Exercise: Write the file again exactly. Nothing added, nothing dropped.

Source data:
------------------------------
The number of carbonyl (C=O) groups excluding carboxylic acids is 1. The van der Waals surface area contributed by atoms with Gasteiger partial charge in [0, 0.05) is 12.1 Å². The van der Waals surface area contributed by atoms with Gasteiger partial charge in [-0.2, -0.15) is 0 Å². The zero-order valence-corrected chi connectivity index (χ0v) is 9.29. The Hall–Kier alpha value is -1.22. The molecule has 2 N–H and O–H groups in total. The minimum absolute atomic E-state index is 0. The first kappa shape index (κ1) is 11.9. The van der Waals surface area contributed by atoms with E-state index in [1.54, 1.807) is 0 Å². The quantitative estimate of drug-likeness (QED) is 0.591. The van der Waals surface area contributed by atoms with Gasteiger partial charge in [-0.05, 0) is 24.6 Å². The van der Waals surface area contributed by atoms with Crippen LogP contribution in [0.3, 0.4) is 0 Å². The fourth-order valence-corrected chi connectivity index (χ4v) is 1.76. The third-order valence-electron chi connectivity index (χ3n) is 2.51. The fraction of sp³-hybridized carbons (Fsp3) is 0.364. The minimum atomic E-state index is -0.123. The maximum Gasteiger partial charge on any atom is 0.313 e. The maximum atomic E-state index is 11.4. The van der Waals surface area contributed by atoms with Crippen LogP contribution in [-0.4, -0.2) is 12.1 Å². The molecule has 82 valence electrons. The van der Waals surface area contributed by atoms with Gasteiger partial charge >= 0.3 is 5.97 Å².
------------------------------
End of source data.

The number of carbonyl (C=O) groups excluding carboxylic acids is 1. The van der Waals surface area contributed by atoms with Gasteiger partial charge in [0, 0.05) is 12.1 Å². The van der Waals surface area contributed by atoms with Gasteiger partial charge in [-0.2, -0.15) is 0 Å². The zero-order valence-corrected chi connectivity index (χ0v) is 9.29. The Hall–Kier alpha value is -1.22. The molecule has 2 N–H and O–H groups in total. The minimum absolute atomic E-state index is 0. The first kappa shape index (κ1) is 11.9. The van der Waals surface area contributed by atoms with E-state index in [1.54, 1.807) is 0 Å². The quantitative estimate of drug-likeness (QED) is 0.591. The van der Waals surface area contributed by atoms with Gasteiger partial charge in [-0.05, 0) is 24.6 Å². The van der Waals surface area contributed by atoms with Crippen LogP contribution in [0.3, 0.4) is 0 Å². The fourth-order valence-corrected chi connectivity index (χ4v) is 1.76. The third-order valence-electron chi connectivity index (χ3n) is 2.51. The fraction of sp³-hybridized carbons (Fsp3) is 0.364. The minimum atomic E-state index is -0.123. The maximum Gasteiger partial charge on any atom is 0.313 e. The maximum atomic E-state index is 11.4. The van der Waals surface area contributed by atoms with Crippen LogP contribution in [-0.4, -0.2) is 12.1 Å². The molecule has 82 valence electrons. The van der Waals surface area contributed by atoms with Gasteiger partial charge >= 0.3 is 5.97 Å².